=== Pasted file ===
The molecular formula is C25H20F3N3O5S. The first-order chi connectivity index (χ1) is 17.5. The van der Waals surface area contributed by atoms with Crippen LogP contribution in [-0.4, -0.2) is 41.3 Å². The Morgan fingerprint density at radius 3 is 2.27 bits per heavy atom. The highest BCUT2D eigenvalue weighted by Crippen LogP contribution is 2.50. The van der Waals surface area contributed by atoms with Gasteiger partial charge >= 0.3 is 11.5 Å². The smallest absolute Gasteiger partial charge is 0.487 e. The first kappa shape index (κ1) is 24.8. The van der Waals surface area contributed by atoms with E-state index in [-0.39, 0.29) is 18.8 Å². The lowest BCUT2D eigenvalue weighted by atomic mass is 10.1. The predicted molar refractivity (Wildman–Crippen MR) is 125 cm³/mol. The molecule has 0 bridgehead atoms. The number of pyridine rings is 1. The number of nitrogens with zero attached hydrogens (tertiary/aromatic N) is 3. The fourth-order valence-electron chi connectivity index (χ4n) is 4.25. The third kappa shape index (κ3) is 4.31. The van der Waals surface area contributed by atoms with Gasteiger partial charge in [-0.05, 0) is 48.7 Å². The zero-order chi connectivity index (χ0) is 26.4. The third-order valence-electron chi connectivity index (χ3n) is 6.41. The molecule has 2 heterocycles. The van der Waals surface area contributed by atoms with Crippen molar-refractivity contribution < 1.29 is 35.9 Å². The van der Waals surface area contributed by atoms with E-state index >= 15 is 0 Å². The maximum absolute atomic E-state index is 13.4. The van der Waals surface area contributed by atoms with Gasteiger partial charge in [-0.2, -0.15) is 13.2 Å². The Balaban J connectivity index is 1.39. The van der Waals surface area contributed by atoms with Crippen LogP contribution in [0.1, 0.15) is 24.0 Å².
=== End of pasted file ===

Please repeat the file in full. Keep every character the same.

The molecular formula is C25H20F3N3O5S. The first-order chi connectivity index (χ1) is 17.5. The van der Waals surface area contributed by atoms with Crippen LogP contribution in [-0.4, -0.2) is 41.3 Å². The Morgan fingerprint density at radius 3 is 2.27 bits per heavy atom. The highest BCUT2D eigenvalue weighted by Crippen LogP contribution is 2.50. The van der Waals surface area contributed by atoms with Gasteiger partial charge >= 0.3 is 11.5 Å². The smallest absolute Gasteiger partial charge is 0.487 e. The first kappa shape index (κ1) is 24.8. The van der Waals surface area contributed by atoms with E-state index in [-0.39, 0.29) is 18.8 Å². The lowest BCUT2D eigenvalue weighted by atomic mass is 10.1. The predicted molar refractivity (Wildman–Crippen MR) is 125 cm³/mol. The molecule has 0 bridgehead atoms. The number of pyridine rings is 1. The number of nitrogens with zero attached hydrogens (tertiary/aromatic N) is 3. The fourth-order valence-electron chi connectivity index (χ4n) is 4.25. The third kappa shape index (κ3) is 4.31. The van der Waals surface area contributed by atoms with Gasteiger partial charge in [-0.05, 0) is 48.7 Å². The zero-order chi connectivity index (χ0) is 26.4. The third-order valence-electron chi connectivity index (χ3n) is 6.41. The molecule has 2 heterocycles. The van der Waals surface area contributed by atoms with Crippen molar-refractivity contribution < 1.29 is 35.9 Å². The van der Waals surface area contributed by atoms with E-state index >= 15 is 0 Å². The maximum absolute atomic E-state index is 13.4. The van der Waals surface area contributed by atoms with Gasteiger partial charge in [-0.2, -0.15) is 13.2 Å². The Balaban J connectivity index is 1.39. The van der Waals surface area contributed by atoms with Crippen LogP contribution in [0.1, 0.15) is 24.0 Å².